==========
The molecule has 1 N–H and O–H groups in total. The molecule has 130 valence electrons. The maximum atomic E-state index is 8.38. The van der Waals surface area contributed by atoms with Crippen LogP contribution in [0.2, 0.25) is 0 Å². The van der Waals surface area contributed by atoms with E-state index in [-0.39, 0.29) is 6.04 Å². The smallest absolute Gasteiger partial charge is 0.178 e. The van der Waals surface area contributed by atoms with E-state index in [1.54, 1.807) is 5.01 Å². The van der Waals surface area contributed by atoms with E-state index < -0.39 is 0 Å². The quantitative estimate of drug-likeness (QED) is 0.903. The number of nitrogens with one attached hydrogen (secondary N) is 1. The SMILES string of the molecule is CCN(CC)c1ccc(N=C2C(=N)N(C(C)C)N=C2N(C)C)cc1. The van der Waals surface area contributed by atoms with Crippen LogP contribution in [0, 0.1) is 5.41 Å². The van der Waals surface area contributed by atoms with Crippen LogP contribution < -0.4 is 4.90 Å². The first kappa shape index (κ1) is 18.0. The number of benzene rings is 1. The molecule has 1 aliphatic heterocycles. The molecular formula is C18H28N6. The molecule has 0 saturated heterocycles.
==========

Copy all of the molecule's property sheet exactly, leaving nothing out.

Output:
The molecule has 1 N–H and O–H groups in total. The molecule has 130 valence electrons. The maximum atomic E-state index is 8.38. The van der Waals surface area contributed by atoms with Crippen LogP contribution in [0.2, 0.25) is 0 Å². The van der Waals surface area contributed by atoms with E-state index in [-0.39, 0.29) is 6.04 Å². The smallest absolute Gasteiger partial charge is 0.178 e. The van der Waals surface area contributed by atoms with E-state index in [1.54, 1.807) is 5.01 Å². The van der Waals surface area contributed by atoms with E-state index < -0.39 is 0 Å². The quantitative estimate of drug-likeness (QED) is 0.903. The number of nitrogens with one attached hydrogen (secondary N) is 1. The SMILES string of the molecule is CCN(CC)c1ccc(N=C2C(=N)N(C(C)C)N=C2N(C)C)cc1. The van der Waals surface area contributed by atoms with Crippen LogP contribution in [0, 0.1) is 5.41 Å². The van der Waals surface area contributed by atoms with Crippen LogP contribution < -0.4 is 4.90 Å². The first kappa shape index (κ1) is 18.0. The number of benzene rings is 1. The molecule has 1 aliphatic heterocycles. The molecular formula is C18H28N6. The molecule has 0 saturated heterocycles.